Originally published 08/06/2014
Review of Gavin Wright’s “Sharing the Prize: The Economics of the Civil Rights Revolution in the American South”
That southern businesses had to be coerced by the federal government to open their doors to blacks — which proved to be an economic boon — suggests that government economic intervention can succeed, contrary to libertarian claims.
Originally published 06/27/2013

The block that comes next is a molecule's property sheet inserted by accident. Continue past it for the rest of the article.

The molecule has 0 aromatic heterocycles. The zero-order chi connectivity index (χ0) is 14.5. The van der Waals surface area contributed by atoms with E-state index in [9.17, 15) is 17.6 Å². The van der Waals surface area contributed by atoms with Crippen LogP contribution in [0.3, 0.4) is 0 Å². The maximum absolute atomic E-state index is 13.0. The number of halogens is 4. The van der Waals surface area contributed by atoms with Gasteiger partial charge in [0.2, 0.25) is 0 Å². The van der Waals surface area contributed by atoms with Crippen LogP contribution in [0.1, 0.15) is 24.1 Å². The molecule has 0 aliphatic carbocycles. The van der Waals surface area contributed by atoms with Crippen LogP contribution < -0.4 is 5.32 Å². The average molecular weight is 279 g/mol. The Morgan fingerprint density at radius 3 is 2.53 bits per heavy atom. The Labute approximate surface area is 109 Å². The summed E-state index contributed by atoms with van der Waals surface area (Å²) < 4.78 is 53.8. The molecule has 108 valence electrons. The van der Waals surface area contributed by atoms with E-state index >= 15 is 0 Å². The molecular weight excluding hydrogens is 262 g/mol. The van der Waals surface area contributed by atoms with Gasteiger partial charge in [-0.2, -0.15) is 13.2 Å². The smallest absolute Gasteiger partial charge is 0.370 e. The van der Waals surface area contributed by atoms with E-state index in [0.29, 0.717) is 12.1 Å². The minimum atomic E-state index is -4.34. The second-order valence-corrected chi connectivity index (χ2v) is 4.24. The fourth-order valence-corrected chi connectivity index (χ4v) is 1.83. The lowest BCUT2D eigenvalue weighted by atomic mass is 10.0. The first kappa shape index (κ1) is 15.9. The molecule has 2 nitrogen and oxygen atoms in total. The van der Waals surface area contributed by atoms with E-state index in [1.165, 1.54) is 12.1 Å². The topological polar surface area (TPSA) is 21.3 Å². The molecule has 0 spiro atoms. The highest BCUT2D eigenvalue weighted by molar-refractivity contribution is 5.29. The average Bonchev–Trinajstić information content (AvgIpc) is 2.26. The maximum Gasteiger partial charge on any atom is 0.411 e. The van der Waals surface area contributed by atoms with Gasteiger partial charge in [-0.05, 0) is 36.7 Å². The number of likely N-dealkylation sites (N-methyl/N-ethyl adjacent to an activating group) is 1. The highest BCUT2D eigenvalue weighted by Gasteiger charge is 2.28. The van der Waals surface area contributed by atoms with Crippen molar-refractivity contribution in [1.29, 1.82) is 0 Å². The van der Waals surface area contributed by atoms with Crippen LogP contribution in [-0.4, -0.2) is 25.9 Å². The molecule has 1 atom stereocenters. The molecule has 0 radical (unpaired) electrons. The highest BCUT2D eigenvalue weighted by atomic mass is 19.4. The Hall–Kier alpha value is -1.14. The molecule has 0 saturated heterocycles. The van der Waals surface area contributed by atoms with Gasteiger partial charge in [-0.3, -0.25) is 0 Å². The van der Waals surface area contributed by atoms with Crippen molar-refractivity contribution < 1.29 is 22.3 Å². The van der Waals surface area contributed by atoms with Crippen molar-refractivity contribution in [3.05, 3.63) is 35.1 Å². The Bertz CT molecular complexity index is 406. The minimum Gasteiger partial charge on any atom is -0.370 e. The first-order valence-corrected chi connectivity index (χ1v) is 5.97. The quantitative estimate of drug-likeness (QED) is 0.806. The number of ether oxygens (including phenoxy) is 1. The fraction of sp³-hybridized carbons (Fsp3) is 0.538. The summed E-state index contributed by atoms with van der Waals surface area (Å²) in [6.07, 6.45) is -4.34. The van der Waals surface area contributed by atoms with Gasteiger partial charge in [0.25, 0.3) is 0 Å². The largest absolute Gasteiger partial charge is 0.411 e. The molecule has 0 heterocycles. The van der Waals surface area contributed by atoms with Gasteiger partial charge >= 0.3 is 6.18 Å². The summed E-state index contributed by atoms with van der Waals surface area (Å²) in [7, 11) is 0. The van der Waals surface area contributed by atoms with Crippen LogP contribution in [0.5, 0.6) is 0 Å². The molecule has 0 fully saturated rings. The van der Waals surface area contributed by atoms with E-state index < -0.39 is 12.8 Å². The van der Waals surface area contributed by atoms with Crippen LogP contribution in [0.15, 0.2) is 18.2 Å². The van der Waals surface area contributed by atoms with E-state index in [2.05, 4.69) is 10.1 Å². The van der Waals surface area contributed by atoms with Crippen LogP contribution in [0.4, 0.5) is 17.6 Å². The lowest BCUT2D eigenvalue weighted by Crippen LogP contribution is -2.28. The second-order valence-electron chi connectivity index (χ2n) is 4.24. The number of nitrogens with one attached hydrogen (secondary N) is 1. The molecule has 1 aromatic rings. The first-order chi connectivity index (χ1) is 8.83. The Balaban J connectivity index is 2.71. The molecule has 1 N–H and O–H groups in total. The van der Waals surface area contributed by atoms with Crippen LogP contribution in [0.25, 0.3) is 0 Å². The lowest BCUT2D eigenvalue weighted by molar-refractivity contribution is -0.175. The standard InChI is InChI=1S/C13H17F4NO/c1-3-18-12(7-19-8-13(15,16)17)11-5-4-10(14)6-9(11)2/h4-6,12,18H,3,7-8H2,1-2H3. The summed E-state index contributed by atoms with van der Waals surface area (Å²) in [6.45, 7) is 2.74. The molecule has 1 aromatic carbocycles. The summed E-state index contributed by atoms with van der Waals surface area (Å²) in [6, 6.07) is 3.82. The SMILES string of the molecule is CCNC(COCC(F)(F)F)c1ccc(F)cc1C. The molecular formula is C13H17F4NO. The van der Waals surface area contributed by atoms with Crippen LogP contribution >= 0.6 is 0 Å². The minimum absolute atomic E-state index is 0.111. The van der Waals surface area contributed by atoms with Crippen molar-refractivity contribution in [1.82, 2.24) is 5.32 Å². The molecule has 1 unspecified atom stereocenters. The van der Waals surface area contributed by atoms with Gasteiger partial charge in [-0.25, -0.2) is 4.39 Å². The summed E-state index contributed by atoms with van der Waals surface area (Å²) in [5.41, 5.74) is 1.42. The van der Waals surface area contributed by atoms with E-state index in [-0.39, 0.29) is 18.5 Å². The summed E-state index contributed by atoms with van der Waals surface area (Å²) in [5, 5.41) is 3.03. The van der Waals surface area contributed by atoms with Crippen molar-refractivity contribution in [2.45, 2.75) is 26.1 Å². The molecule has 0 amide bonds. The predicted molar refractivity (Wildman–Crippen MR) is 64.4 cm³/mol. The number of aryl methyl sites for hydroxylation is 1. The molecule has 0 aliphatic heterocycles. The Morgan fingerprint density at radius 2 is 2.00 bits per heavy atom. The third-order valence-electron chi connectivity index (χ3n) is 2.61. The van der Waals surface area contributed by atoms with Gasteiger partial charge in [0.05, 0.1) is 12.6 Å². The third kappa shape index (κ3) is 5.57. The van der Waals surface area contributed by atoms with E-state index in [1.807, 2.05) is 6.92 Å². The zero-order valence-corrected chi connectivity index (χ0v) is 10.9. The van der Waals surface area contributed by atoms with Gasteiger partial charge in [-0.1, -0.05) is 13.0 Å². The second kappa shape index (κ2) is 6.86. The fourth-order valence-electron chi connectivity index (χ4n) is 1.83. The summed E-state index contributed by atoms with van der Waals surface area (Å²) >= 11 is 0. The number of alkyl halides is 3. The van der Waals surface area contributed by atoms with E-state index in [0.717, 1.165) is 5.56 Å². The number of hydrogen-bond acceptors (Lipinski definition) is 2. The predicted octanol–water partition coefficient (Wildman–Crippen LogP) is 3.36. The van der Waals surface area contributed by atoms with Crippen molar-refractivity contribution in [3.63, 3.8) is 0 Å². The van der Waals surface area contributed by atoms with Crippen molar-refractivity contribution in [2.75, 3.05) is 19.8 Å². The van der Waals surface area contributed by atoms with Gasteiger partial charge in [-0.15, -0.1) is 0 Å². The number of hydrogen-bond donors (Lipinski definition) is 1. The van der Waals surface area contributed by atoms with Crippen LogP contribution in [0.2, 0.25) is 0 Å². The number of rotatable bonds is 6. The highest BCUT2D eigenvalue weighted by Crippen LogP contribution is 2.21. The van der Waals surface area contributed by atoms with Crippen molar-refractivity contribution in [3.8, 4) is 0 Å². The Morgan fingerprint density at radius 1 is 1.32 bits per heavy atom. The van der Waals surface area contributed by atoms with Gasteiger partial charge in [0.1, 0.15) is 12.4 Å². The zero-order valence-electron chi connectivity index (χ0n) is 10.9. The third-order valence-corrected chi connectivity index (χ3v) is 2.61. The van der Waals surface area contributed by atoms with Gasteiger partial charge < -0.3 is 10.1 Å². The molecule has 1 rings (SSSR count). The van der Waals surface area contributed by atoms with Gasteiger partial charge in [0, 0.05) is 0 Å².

Gavin Wright is the William Robertson Coe professor of American economic history at Stanford University. He is the author of “Sharing the Prize: The Economics of the Civil Rights Revolution in the American South.”The Supreme Court’s rejection yesterday of a central element of the 1965 Voting Rights Act took aim at a measure that not only broke down barriers to political participation in the South but also made significant contributions to the economic wellbeing of black southerners and to the region as a whole.Some of the economic benefits were apparent almost immediately after enactment. Surveys reported more paved roads and streetlights in black residential areas, better access to city and county services, and increased black hiring in public-sector jobs, including police and fire departments.
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